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    encolsed document with questions on. THANKS YOU!:yep:
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  1. File Type: doc genetic Q.doc (30.0 KB, 82 views)
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    do you need help for all parts?
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    for part 1: the son can’t inhert it because the allele is located on the X chromosome. This means that sperm that are X go on to be female(XX) and sperm that are Y go on to be male (XY). Y doesn’t have the allele so this means that the allele can only be passed on if the offspring is female.
    and im not sure about parts 2 + 3
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    (Original post by Summer24)
    encolsed document with questions on. THANKS YOU!:yep:
    What are your answers so far?
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    (Original post by Oracle_163)
    What are your answers so far?
    what do you mean?
    I need help on question 2 and 3. If you could help please. thanks
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    OK if you copied out the table correctly, wanted to let you know that the % of male sufferers being at 0.8% means that 0.8% of males in the population suffer from colour blindness, as do 0.7% of females. The occurrence of female sufferers is almost equal to the % of male sufferers assuming equal numbers of both. This condition occurs when females are homozygous recessive for the mutation involving colour blindness- this is because females are the homogametic sex possessing two X chromosomes, and as this trait is sex-linked, therefore females must inherit two X chromosomes which are mutant, ie X^n X^n vs X^NY and carrier females.

    For the third question, it could be because A) mutations causing red green colour blindness are more inherent in humans ie. it is easier to convert the normal phenotype for vision into one with red green colour blindness, B) there is a higher incidence of red green colour blindness alleles in the population as compared to haemophilia and DMD, and C) RG colour blindness does not phenotypically select as much against humans, ie. humans with haemophilia and DMD have a lesser chance of creating fertile viable offspring ie. having children, hence passing their traits on, while RG colour blindness is less of a factor. This leads to natural selection selecting against those with haemophilia and DMD resulting in lowered reproductive fitness of these groups. However this answer is leaning more towards evolution and diversity and is not such a strong answer as the first two as it is not as relevant...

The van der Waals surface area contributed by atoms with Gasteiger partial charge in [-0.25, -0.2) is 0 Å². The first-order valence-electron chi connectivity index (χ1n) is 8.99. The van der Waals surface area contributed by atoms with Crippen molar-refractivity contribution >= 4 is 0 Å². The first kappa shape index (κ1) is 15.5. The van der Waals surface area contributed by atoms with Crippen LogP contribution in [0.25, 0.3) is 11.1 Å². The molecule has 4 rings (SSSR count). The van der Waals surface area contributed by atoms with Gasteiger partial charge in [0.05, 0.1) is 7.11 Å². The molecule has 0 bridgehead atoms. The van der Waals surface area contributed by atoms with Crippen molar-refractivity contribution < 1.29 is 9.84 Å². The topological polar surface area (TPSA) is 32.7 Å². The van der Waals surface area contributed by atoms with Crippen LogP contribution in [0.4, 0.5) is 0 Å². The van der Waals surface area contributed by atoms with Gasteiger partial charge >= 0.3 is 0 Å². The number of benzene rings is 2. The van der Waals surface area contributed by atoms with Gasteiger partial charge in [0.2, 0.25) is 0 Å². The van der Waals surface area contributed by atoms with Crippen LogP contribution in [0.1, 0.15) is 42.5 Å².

Hope you understand all the concepts mentioned above!
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    (Original post by Oracle_163)
    OK if you copied out the table correctly, wanted to let you know that the % of male sufferers being at 0.8% means that 0.8% of males in the population suffer from colour blindness, as do 0.7% of females. The occurrence of female sufferers is almost equal to the % of male sufferers assuming equal numbers of both. This condition occurs when females are homozygous recessive for the mutation involving colour blindness- this is because females are the homogametic sex possessing two X chromosomes, and as this trait is sex-linked, therefore females must inherit two X chromosomes which are mutant, ie X^n X^n vs X^NY and carrier females.

    For the third question, it could be because A) mutations causing red green colour blindness are more inherent in humans ie. it is easier to convert the normal phenotype for vision into one with red green colour blindness, B) there is a higher incidence of red green colour blindness alleles in the population as compared to haemophilia and DMD, and C) RG colour blindness does not phenotypically select as much against humans, ie. humans with haemophilia and DMD have a lesser chance of creating fertile viable offspring ie. having children, hence passing their traits on, while RG colour blindness is less of a factor. This leads to natural selection selecting against those with haemophilia and DMD resulting in lowered reproductive fitness of these groups. However this answer is leaning more towards evolution and diversity and is not such a strong answer as the first two as it is not as relevant...

    Hope you understand all the concepts mentioned above!
    oh thanks so much!
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    (Original post by Summer24)
    oh thanks so much!
    Always happy to help!
 
 
 
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